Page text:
On Tuesday, one of the biggest questions about Gabby Petito‘s death was finally answered. In a brief press conference, Wyoming’s Teton County Coroner Dr. Brent Blue revealed the 22-year-old’s cause of death to be strangulation.
However, apart from the horrifying fact the YouTuber had been dead 3-4 weeks before being found, there was very little else shared at the time. In particular, Dr. Blue refused to answer questions about the specifics of Gabby’s injuries.
Later, though, official documents were released which gave an even more specific, descriptive cause of death: “manual strangulation/throttling.”
Related: A Full Timeline Of Gabby Petito & Brian Laundrie’s Trip Across The Country
In an interview unpacking the results on Anderson Cooper 360 on Tuesday night, Dr. Blue defined the legal definition for the host:
“Throttling means that someone was strangled by human force. There was no mechanical force involved.”
Explaining why the distinction is necessary in documentation, he said:
“People can be strangled by other means. We have seen people on snowmobiles who run into a wire — that would be strangling by a mechanical event. But this was, we believe this was strangling by a human being.”
And of course “manual” means with one’s bare hands. Naturally that implies a sort of intentionality, as opposed to reckless disregard. When you put a knee or elbow on someone’s neck, you obviously can choke them to death. But when you wrap your hands around their throat, you intend to choke them to death.
While he didn’t use those words, Dr. Blue absolutely implied that was the exact way Gabby was killed. When Anderson asked how authorities knew for sure it was done by a human, the coroner answered:
“Mainly because only humans have opposable thumbs. There is no evidence that this was done by any animal as far as the cause of death.”
And that’s how you know for sure this was done by human hands. They could tell someone’s fingers and thumb were wrapped around the terrified girl’s neck. Just awful.
Related: Gabby Petito Told Her BFF That Brian Laundrie Would Sometimes ‘Hear Voices’
Blue did answer for something he perhaps shouldn’t have said during the press conference. While speaking about the case, he referred to Gabby as just one of many “people who are involved in domestic violence” — implying the involvement of boyfriend Brian Laundrie, something he explicitly said at the time he couldn’t speak to.
When Anderson asked about that phrasing, the coroner corrected himself:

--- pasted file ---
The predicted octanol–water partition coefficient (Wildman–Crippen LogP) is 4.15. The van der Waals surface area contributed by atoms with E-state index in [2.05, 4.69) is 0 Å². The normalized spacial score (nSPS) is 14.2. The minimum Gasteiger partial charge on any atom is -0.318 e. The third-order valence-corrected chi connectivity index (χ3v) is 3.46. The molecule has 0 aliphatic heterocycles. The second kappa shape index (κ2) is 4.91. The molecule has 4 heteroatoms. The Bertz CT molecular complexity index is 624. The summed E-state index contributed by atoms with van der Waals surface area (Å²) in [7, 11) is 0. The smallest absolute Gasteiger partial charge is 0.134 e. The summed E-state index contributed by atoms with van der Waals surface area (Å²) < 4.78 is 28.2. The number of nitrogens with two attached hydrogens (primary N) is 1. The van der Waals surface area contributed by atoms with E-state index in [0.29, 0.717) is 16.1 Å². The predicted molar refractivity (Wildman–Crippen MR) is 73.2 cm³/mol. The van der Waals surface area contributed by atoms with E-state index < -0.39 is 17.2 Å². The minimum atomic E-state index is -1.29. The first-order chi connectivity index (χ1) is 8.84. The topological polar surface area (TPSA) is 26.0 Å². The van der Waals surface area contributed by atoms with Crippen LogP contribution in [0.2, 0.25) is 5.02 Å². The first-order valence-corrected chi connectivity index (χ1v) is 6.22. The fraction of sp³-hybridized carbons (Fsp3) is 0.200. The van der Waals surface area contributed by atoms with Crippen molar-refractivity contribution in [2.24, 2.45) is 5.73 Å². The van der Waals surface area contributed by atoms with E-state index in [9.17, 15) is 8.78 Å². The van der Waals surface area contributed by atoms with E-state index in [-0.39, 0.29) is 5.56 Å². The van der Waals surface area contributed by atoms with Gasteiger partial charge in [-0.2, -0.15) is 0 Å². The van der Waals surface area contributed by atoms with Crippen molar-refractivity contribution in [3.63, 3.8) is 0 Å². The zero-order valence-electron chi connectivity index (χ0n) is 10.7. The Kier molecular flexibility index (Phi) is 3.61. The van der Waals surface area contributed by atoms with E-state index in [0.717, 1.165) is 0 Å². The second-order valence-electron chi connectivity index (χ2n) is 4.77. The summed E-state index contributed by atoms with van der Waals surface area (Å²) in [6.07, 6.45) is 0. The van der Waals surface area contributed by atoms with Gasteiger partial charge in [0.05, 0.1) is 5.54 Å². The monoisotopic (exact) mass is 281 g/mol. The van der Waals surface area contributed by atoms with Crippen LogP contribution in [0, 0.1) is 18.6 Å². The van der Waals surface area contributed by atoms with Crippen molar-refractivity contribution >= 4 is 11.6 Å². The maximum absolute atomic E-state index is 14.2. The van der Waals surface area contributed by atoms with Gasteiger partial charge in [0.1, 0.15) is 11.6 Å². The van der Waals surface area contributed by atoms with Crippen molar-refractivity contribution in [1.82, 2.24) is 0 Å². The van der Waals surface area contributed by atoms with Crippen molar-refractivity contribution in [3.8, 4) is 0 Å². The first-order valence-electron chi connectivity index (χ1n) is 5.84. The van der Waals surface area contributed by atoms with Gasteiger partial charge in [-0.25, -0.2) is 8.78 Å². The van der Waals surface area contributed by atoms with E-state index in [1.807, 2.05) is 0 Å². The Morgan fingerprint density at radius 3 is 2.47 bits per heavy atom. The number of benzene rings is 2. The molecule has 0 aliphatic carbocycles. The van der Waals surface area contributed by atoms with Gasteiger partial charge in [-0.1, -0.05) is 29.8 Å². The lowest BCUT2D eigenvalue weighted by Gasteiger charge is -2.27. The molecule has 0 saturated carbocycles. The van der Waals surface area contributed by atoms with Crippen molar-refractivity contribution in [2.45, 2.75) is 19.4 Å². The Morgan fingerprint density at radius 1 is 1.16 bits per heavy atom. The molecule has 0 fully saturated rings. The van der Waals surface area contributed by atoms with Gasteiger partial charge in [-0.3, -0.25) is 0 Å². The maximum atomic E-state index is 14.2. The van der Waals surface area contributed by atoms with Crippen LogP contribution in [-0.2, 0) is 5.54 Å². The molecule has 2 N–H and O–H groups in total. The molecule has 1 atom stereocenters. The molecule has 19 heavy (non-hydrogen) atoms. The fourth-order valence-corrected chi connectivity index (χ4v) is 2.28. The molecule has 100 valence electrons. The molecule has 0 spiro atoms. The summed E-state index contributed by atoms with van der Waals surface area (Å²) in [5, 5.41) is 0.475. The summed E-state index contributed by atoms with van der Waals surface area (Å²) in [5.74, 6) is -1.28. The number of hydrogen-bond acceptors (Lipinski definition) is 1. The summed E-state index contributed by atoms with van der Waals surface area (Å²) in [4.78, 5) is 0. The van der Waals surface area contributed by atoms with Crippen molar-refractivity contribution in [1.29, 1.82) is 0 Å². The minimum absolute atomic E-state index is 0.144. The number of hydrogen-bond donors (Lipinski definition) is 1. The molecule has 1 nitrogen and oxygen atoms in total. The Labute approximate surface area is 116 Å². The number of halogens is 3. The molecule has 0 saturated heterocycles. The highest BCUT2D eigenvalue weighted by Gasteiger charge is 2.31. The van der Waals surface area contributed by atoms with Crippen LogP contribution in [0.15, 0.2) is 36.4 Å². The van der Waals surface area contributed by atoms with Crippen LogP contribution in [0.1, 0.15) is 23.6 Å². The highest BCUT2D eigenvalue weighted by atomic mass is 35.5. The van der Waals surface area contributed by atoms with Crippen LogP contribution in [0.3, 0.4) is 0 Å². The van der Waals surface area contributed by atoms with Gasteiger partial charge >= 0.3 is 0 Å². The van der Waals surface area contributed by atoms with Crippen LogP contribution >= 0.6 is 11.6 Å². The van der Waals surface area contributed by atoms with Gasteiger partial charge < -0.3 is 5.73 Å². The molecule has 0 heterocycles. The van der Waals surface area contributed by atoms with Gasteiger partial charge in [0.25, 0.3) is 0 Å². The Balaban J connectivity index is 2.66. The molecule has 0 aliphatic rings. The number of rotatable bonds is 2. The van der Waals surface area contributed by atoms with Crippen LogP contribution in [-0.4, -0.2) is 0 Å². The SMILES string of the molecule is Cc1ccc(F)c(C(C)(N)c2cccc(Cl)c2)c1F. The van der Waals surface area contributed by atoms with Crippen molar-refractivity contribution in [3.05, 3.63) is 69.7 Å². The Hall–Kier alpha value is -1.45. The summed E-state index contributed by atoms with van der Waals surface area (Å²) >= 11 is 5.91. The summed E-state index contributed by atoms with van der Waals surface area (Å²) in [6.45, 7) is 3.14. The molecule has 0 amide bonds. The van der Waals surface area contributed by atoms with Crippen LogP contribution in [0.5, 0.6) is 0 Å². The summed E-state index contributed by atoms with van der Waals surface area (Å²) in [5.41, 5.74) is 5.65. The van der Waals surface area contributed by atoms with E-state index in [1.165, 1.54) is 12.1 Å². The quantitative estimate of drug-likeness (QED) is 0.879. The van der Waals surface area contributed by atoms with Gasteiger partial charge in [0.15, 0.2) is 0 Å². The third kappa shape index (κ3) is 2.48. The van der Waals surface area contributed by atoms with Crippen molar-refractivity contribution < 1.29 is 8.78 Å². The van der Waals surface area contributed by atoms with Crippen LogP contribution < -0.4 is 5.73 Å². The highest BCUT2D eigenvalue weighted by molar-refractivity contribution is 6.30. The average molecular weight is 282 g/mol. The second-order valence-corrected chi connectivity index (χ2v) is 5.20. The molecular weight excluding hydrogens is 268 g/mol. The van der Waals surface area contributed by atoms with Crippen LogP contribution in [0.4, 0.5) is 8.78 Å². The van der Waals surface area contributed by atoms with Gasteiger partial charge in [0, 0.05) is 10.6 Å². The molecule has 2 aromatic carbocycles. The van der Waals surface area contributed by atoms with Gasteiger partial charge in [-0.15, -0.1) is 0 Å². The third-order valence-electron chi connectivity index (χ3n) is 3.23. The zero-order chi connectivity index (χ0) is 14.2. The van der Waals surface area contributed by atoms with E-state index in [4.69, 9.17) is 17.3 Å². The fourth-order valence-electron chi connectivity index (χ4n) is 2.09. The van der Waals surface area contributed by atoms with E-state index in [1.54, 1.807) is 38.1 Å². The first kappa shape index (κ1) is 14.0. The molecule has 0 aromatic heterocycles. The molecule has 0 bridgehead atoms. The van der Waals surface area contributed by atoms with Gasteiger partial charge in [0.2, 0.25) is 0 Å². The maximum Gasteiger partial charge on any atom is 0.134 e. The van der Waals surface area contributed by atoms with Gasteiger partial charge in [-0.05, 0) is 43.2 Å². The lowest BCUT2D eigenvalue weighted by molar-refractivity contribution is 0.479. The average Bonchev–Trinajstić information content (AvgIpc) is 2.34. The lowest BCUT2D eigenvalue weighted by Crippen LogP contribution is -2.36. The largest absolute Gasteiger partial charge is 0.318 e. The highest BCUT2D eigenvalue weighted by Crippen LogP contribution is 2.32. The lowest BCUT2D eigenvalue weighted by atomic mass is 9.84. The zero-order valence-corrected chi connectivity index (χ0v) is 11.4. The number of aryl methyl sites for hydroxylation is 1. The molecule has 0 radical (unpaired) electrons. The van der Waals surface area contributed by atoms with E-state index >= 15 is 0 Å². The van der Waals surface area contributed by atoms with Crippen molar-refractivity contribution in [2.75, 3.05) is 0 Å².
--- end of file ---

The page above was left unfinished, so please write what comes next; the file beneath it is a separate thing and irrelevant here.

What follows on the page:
“That’s an assumption. That was strictly an assumption.”
See the full interview (below):
Over on Fox News Digital, a top forensic pathologist who did not work on the case — and therefore wasn’t afraid to say too much — gave more insight into the findings that had been released.
Dr. Cyril Wecht, who worked on the JonBenét Ramsey case among others, told the outlet the fact they can pinpoint manual strangulation — as opposed to ligature strangulation — tells us even more than we think:
“Manual strangulation produces more anatomical injuries than ligature … you can strangle someone with the ligature without breaking anything underneath. Ligature, [Blue] would not have been able to make that determination after three or four weeks because the soft tissues would have been decomposed and shrunken, dehydrated and the ligature, if there was one, might or might not have still been in place.”
Wecht says for them to determine it so much later, there must have been “anatomical defects of one or more fractures to the structures in the neck.”
In other words, her neck was crushed in some pretty strong hands.
The forensics expert, while as disappointed as the rest of us not to have been given more information, said the authorities seemed to have done everything they could when it comes to examination. He did note, though, that two of the exams Dr. Blue mentioned — forensic entomology and toxicology — have “nothing to do with strangulation.” Is that, then, why the toxicology results have not come out? Do they tell authorities something else about the case? You’d think if they were clean, that would be an easy inclusion in the press conference.
As for forensic entomology, scientists can use knowledge of insects on and around the body to help determine cause and especially time of death.